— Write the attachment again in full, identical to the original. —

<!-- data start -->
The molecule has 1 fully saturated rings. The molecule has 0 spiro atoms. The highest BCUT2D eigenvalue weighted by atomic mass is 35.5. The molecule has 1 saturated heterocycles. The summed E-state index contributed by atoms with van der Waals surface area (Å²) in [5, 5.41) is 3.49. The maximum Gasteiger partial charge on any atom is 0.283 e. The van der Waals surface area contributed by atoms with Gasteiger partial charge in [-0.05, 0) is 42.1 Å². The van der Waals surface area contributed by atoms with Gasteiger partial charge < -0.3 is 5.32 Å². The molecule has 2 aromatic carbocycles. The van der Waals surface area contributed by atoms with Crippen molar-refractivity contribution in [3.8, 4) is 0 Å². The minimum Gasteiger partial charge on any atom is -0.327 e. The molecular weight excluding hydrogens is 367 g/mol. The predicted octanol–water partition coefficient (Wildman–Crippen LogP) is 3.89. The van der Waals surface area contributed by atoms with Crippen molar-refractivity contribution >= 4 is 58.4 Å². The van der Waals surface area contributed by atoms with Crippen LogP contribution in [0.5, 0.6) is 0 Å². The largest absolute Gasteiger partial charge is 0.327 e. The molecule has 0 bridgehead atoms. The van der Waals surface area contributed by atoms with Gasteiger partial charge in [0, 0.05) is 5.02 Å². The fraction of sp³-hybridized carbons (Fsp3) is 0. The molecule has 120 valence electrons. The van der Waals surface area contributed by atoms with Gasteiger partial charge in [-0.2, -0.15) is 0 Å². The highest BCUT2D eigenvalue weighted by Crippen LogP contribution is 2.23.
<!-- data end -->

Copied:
The molecule has 1 fully saturated rings. The molecule has 0 spiro atoms. The highest BCUT2D eigenvalue weighted by atomic mass is 35.5. The molecule has 1 saturated heterocycles. The summed E-state index contributed by atoms with van der Waals surface area (Å²) in [5, 5.41) is 3.49. The maximum Gasteiger partial charge on any atom is 0.283 e. The van der Waals surface area contributed by atoms with Gasteiger partial charge in [-0.05, 0) is 42.1 Å². The van der Waals surface area contributed by atoms with Gasteiger partial charge < -0.3 is 5.32 Å². The molecule has 2 aromatic carbocycles. The van der Waals surface area contributed by atoms with Crippen molar-refractivity contribution in [3.8, 4) is 0 Å². The minimum Gasteiger partial charge on any atom is -0.327 e. The molecular weight excluding hydrogens is 367 g/mol. The predicted octanol–water partition coefficient (Wildman–Crippen LogP) is 3.89. The van der Waals surface area contributed by atoms with Crippen molar-refractivity contribution >= 4 is 58.4 Å². The van der Waals surface area contributed by atoms with Crippen LogP contribution in [0.5, 0.6) is 0 Å². The largest absolute Gasteiger partial charge is 0.327 e. The molecule has 0 bridgehead atoms. The van der Waals surface area contributed by atoms with Gasteiger partial charge in [0, 0.05) is 5.02 Å². The fraction of sp³-hybridized carbons (Fsp3) is 0. The molecule has 120 valence electrons. The van der Waals surface area contributed by atoms with Gasteiger partial charge in [-0.2, -0.15) is 0 Å². The highest BCUT2D eigenvalue weighted by Crippen LogP contribution is 2.23.